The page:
The Neil Gehrels Swift Observatory

Comet 73P/Schwassmann-Wachmann 3

UVOT image of Comet 73P/Schwassmann-Wachmann 3, see caption below.

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NASA's Swift satellite captured this image of comet 73P/Schwassmann-Wachmann 3 as it chanced to fly in front of the Ring Nebula. While comet Schwassmann-Wachmann is only about 7.3 million miles away, the Ring Nebula is about 2,300 light-years away (12,000 trillion miles). The image was created with Swift's UVOT telescope. The light captured here ranges from optical blue wavelengths into the ultraviolet band. The Ring Nebula, a remnant of a star explosion, is the lower, right-hand purplish object. Comet Schwassmann-Wachmann is the blue point in the center of the image surrounded by its halo and tail, shown here as a wine-colored glow. Image credit: NASA/Swift/UVOT/PSU/Peter Brown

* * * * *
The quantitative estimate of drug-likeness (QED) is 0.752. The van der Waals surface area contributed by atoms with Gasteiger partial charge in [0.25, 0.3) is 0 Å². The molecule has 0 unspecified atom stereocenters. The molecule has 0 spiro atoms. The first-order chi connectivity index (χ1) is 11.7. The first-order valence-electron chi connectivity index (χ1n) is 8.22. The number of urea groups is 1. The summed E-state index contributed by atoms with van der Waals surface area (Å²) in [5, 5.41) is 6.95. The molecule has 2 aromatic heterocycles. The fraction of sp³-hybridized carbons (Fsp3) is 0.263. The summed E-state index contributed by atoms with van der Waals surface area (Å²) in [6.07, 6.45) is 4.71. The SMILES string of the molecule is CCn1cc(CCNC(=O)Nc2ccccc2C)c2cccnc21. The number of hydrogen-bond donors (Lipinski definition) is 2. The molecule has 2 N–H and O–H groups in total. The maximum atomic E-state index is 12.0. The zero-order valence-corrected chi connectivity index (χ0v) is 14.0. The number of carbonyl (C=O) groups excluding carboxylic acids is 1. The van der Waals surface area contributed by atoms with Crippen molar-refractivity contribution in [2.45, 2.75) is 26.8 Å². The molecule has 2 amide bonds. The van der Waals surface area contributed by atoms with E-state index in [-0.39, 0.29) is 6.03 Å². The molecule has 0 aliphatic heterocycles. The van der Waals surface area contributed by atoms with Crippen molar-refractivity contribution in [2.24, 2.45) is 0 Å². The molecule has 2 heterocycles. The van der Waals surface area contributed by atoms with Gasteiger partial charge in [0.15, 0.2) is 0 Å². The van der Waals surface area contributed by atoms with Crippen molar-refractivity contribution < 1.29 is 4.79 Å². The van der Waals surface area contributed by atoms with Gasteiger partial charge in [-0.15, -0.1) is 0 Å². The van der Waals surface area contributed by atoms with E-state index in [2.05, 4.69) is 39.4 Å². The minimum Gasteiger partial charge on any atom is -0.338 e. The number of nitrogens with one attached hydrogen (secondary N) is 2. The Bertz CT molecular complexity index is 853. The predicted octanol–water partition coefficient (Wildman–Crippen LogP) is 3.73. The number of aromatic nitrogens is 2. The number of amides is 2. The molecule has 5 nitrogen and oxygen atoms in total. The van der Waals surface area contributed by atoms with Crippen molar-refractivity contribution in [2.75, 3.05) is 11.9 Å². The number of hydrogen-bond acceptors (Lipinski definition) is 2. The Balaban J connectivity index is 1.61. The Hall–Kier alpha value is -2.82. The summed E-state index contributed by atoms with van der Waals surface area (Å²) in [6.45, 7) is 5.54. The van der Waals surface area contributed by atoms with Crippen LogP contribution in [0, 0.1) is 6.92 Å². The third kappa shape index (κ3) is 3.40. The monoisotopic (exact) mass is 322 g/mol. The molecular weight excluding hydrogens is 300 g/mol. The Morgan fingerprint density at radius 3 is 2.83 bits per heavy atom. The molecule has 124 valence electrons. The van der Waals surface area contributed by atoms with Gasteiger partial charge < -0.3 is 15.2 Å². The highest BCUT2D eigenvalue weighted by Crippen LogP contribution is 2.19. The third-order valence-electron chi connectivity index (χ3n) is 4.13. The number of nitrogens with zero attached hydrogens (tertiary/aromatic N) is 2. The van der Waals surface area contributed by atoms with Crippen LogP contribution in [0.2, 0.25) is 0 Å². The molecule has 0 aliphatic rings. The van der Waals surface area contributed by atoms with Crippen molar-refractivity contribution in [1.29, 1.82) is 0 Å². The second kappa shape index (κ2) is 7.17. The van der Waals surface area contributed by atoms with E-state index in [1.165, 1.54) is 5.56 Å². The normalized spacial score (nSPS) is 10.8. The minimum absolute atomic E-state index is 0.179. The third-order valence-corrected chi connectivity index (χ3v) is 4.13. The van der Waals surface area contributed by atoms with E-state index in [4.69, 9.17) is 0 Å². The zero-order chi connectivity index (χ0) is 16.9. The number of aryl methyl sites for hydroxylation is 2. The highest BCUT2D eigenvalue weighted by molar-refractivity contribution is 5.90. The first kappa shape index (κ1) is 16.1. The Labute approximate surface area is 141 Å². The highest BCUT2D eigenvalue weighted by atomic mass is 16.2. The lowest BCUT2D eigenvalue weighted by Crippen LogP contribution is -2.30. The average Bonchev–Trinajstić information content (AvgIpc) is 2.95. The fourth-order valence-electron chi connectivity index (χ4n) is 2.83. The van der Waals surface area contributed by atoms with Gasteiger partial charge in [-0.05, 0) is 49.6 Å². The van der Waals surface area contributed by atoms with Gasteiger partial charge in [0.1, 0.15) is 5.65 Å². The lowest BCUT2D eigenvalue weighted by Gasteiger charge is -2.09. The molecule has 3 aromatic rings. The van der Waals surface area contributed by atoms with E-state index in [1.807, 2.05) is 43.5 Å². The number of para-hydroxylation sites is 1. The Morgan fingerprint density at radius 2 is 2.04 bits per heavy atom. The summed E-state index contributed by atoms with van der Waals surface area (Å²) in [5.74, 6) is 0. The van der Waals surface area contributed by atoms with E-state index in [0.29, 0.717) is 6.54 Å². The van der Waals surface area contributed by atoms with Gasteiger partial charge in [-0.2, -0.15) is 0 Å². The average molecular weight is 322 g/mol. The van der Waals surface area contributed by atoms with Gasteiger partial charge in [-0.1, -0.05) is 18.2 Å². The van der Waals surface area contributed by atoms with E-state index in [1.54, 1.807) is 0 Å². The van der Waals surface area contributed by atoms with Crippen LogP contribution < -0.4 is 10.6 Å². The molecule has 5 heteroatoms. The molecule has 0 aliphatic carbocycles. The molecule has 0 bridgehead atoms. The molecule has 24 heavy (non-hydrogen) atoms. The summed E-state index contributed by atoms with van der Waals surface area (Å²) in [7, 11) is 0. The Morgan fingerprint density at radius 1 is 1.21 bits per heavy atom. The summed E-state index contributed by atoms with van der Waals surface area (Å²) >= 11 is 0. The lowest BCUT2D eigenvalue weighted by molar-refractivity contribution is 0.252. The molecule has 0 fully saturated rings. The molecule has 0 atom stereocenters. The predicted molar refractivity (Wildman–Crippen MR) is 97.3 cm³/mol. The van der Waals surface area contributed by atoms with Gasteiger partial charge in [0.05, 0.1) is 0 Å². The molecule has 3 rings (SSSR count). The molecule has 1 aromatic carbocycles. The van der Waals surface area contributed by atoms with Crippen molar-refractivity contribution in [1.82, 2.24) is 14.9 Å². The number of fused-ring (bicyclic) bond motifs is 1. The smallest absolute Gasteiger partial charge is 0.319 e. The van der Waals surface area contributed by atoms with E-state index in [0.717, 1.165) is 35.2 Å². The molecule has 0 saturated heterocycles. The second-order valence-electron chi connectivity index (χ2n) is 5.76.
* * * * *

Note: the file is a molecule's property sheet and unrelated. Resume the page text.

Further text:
XRT image of Comet 73P/Schwassmann-Wachmann 3, see caption below.

Comet 73P/Schwassmann-Wachmann 3 is the brightest comet ever detected in the X-ray band. This NASA Swift image shows the comet in X-rays as it moves closer to the Earth on its orbit around the sun (at a safe distance millions of miles away). The white speck is the near the comet core; the yellow and bright red areas show the comet's halo and tail. Scientists hope to learn about the composition of the comet and of the solar wind, which interacts with the comet to make X-rays. This is a rare opportunity because certain key information about the comet and solar wind is seen only via spectral lines in X-ray energies. As the comet moves closer to the Earth and sun, other X-ray satellites will observe the comet in detail. Note that the X-rays are to the left of the nucleus (towards the sun) because they are produced by interactions with the solar wind. Image credit: NASA/Swift/XRT/U. Leicester/Richard Willingale